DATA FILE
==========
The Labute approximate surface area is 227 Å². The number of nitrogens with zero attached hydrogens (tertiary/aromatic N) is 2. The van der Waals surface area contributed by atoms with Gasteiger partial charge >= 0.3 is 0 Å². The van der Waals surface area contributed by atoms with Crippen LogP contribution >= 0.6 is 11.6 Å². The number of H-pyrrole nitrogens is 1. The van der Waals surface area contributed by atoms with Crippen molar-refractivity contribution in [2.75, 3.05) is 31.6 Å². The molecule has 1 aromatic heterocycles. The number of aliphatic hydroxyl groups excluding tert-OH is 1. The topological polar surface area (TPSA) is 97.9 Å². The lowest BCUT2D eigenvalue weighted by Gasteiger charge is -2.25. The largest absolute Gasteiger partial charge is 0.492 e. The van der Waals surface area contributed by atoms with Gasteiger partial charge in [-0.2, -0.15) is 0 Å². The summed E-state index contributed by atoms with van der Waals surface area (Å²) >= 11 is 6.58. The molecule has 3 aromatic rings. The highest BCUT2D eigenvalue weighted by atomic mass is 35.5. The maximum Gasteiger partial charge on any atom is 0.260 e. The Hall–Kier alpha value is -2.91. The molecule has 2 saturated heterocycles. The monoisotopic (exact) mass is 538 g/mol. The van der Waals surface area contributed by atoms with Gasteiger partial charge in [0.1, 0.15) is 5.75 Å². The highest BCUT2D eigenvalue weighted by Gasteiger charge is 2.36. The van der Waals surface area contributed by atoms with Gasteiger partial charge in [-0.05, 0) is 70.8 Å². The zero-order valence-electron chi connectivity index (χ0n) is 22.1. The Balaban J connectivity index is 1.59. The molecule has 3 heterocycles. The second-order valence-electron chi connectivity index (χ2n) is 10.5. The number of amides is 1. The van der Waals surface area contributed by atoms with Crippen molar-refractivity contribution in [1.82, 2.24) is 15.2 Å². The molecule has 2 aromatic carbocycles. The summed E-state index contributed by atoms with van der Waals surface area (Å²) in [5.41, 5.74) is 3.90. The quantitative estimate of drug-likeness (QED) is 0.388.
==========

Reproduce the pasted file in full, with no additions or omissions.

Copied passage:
The Labute approximate surface area is 227 Å². The number of nitrogens with zero attached hydrogens (tertiary/aromatic N) is 2. The van der Waals surface area contributed by atoms with Gasteiger partial charge >= 0.3 is 0 Å². The van der Waals surface area contributed by atoms with Crippen LogP contribution >= 0.6 is 11.6 Å². The number of H-pyrrole nitrogens is 1. The van der Waals surface area contributed by atoms with Crippen molar-refractivity contribution in [2.75, 3.05) is 31.6 Å². The molecule has 1 aromatic heterocycles. The number of aliphatic hydroxyl groups excluding tert-OH is 1. The topological polar surface area (TPSA) is 97.9 Å². The lowest BCUT2D eigenvalue weighted by Gasteiger charge is -2.25. The largest absolute Gasteiger partial charge is 0.492 e. The van der Waals surface area contributed by atoms with Gasteiger partial charge in [-0.2, -0.15) is 0 Å². The summed E-state index contributed by atoms with van der Waals surface area (Å²) >= 11 is 6.58. The molecule has 3 aromatic rings. The highest BCUT2D eigenvalue weighted by atomic mass is 35.5. The maximum Gasteiger partial charge on any atom is 0.260 e. The Hall–Kier alpha value is -2.91. The molecule has 2 saturated heterocycles. The monoisotopic (exact) mass is 538 g/mol. The van der Waals surface area contributed by atoms with Gasteiger partial charge in [0.1, 0.15) is 5.75 Å². The highest BCUT2D eigenvalue weighted by Gasteiger charge is 2.36. The van der Waals surface area contributed by atoms with Gasteiger partial charge in [-0.05, 0) is 70.8 Å². The zero-order valence-electron chi connectivity index (χ0n) is 22.1. The Balaban J connectivity index is 1.59. The molecule has 3 heterocycles. The second-order valence-electron chi connectivity index (χ2n) is 10.5. The number of amides is 1. The van der Waals surface area contributed by atoms with Crippen molar-refractivity contribution in [1.82, 2.24) is 15.2 Å². The molecule has 2 aromatic carbocycles. The summed E-state index contributed by atoms with van der Waals surface area (Å²) in [5.41, 5.74) is 3.90. The quantitative estimate of drug-likeness (QED) is 0.388.